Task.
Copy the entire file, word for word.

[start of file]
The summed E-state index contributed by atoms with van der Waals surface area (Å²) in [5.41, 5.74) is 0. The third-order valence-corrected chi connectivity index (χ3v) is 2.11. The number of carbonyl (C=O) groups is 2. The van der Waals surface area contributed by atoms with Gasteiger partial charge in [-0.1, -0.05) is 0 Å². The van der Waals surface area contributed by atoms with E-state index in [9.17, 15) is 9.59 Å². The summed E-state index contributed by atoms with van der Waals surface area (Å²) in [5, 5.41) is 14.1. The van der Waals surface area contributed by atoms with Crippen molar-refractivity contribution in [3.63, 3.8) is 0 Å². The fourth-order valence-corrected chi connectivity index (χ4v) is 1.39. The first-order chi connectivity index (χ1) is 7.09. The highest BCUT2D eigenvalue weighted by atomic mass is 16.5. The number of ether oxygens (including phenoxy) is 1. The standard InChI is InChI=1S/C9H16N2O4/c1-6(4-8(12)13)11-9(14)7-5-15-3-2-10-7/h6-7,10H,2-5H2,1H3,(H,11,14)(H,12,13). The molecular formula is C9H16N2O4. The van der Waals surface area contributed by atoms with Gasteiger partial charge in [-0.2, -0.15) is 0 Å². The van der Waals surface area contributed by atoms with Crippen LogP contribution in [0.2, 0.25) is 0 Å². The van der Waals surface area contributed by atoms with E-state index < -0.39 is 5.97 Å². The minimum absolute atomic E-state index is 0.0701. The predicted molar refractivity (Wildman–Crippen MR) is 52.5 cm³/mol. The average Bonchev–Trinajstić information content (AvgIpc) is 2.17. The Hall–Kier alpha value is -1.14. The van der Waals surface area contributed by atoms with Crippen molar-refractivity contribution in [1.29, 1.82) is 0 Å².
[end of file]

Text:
The summed E-state index contributed by atoms with van der Waals surface area (Å²) in [5.41, 5.74) is 0. The third-order valence-corrected chi connectivity index (χ3v) is 2.11. The number of carbonyl (C=O) groups is 2. The van der Waals surface area contributed by atoms with Gasteiger partial charge in [-0.1, -0.05) is 0 Å². The van der Waals surface area contributed by atoms with E-state index in [9.17, 15) is 9.59 Å². The summed E-state index contributed by atoms with van der Waals surface area (Å²) in [5, 5.41) is 14.1. The van der Waals surface area contributed by atoms with Crippen molar-refractivity contribution in [3.63, 3.8) is 0 Å². The fourth-order valence-corrected chi connectivity index (χ4v) is 1.39. The first-order chi connectivity index (χ1) is 7.09. The highest BCUT2D eigenvalue weighted by atomic mass is 16.5. The number of ether oxygens (including phenoxy) is 1. The standard InChI is InChI=1S/C9H16N2O4/c1-6(4-8(12)13)11-9(14)7-5-15-3-2-10-7/h6-7,10H,2-5H2,1H3,(H,11,14)(H,12,13). The molecular formula is C9H16N2O4. The van der Waals surface area contributed by atoms with Gasteiger partial charge in [-0.2, -0.15) is 0 Å². The van der Waals surface area contributed by atoms with Crippen LogP contribution in [0.2, 0.25) is 0 Å². The van der Waals surface area contributed by atoms with E-state index < -0.39 is 5.97 Å². The minimum absolute atomic E-state index is 0.0701. The predicted molar refractivity (Wildman–Crippen MR) is 52.5 cm³/mol. The average Bonchev–Trinajstić information content (AvgIpc) is 2.17. The Hall–Kier alpha value is -1.14. The van der Waals surface area contributed by atoms with Crippen molar-refractivity contribution in [1.29, 1.82) is 0 Å².